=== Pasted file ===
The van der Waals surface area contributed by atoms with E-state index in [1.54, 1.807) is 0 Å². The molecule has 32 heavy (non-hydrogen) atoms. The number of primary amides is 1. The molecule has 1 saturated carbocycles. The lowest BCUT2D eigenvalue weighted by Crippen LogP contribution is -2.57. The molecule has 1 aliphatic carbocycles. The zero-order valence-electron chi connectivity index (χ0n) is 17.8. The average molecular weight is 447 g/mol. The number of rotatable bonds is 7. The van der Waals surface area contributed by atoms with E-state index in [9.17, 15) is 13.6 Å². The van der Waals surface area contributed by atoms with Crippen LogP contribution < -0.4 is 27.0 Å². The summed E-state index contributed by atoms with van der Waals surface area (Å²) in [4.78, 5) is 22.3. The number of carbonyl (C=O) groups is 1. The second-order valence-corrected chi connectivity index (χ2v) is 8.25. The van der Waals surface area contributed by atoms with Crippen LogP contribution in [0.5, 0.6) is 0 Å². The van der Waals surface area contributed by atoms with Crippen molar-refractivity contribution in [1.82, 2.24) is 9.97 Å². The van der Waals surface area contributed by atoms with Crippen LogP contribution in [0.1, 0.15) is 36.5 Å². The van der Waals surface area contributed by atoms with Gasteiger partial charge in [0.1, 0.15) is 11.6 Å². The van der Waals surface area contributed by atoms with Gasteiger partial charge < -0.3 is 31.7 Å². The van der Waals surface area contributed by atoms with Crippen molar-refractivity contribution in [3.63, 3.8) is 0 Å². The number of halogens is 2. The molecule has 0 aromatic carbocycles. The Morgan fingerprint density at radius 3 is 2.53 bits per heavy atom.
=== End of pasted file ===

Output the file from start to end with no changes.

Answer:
The van der Waals surface area contributed by atoms with E-state index in [1.54, 1.807) is 0 Å². The molecule has 32 heavy (non-hydrogen) atoms. The number of primary amides is 1. The molecule has 1 saturated carbocycles. The lowest BCUT2D eigenvalue weighted by Crippen LogP contribution is -2.57. The molecule has 1 aliphatic carbocycles. The zero-order valence-electron chi connectivity index (χ0n) is 17.8. The average molecular weight is 447 g/mol. The number of rotatable bonds is 7. The van der Waals surface area contributed by atoms with E-state index in [9.17, 15) is 13.6 Å². The van der Waals surface area contributed by atoms with Crippen LogP contribution < -0.4 is 27.0 Å². The summed E-state index contributed by atoms with van der Waals surface area (Å²) in [4.78, 5) is 22.3. The number of carbonyl (C=O) groups is 1. The second-order valence-corrected chi connectivity index (χ2v) is 8.25. The van der Waals surface area contributed by atoms with Crippen LogP contribution in [0.5, 0.6) is 0 Å². The van der Waals surface area contributed by atoms with Crippen molar-refractivity contribution in [1.82, 2.24) is 9.97 Å². The van der Waals surface area contributed by atoms with Crippen LogP contribution in [0.1, 0.15) is 36.5 Å². The van der Waals surface area contributed by atoms with Gasteiger partial charge in [0.1, 0.15) is 11.6 Å². The van der Waals surface area contributed by atoms with Gasteiger partial charge < -0.3 is 31.7 Å². The van der Waals surface area contributed by atoms with Crippen molar-refractivity contribution in [3.63, 3.8) is 0 Å². The number of halogens is 2. The molecule has 0 aromatic carbocycles. The Morgan fingerprint density at radius 3 is 2.53 bits per heavy atom.